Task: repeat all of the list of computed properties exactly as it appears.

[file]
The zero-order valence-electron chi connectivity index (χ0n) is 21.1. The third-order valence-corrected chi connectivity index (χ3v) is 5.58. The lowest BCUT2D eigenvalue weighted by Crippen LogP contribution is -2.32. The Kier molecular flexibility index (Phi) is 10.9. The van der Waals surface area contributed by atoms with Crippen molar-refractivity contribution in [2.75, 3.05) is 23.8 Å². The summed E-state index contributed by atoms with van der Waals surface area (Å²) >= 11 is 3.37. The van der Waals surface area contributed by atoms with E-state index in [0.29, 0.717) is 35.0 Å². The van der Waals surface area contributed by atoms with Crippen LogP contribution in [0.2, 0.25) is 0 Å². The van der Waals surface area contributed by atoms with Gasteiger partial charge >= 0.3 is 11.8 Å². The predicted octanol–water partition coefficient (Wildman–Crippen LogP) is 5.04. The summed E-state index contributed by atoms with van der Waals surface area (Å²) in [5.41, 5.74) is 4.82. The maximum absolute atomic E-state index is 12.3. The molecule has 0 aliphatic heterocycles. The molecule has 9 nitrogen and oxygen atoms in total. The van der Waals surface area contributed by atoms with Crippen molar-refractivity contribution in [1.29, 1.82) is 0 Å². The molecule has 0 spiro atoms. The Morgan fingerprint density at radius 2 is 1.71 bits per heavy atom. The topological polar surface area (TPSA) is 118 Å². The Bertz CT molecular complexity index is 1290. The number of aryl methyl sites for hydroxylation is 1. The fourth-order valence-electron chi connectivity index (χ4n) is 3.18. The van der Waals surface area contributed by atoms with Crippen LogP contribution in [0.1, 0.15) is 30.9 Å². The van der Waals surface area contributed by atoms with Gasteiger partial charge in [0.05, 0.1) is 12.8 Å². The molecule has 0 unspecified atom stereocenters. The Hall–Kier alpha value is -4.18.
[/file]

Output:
The zero-order valence-electron chi connectivity index (χ0n) is 21.1. The third-order valence-corrected chi connectivity index (χ3v) is 5.58. The lowest BCUT2D eigenvalue weighted by Crippen LogP contribution is -2.32. The Kier molecular flexibility index (Phi) is 10.9. The van der Waals surface area contributed by atoms with Crippen molar-refractivity contribution in [2.75, 3.05) is 23.8 Å². The summed E-state index contributed by atoms with van der Waals surface area (Å²) >= 11 is 3.37. The van der Waals surface area contributed by atoms with E-state index in [0.29, 0.717) is 35.0 Å². The van der Waals surface area contributed by atoms with Crippen LogP contribution in [0.2, 0.25) is 0 Å². The van der Waals surface area contributed by atoms with Gasteiger partial charge >= 0.3 is 11.8 Å². The predicted octanol–water partition coefficient (Wildman–Crippen LogP) is 5.04. The summed E-state index contributed by atoms with van der Waals surface area (Å²) in [5.41, 5.74) is 4.82. The maximum absolute atomic E-state index is 12.3. The molecule has 0 aliphatic heterocycles. The molecule has 9 nitrogen and oxygen atoms in total. The van der Waals surface area contributed by atoms with Crippen molar-refractivity contribution in [1.29, 1.82) is 0 Å². The molecule has 0 spiro atoms. The Morgan fingerprint density at radius 2 is 1.71 bits per heavy atom. The topological polar surface area (TPSA) is 118 Å². The Bertz CT molecular complexity index is 1290. The number of aryl methyl sites for hydroxylation is 1. The fourth-order valence-electron chi connectivity index (χ4n) is 3.18. The van der Waals surface area contributed by atoms with Crippen LogP contribution in [0.1, 0.15) is 30.9 Å². The van der Waals surface area contributed by atoms with Gasteiger partial charge in [0.05, 0.1) is 12.8 Å². The molecule has 0 unspecified atom stereocenters. The Hall–Kier alpha value is -4.18.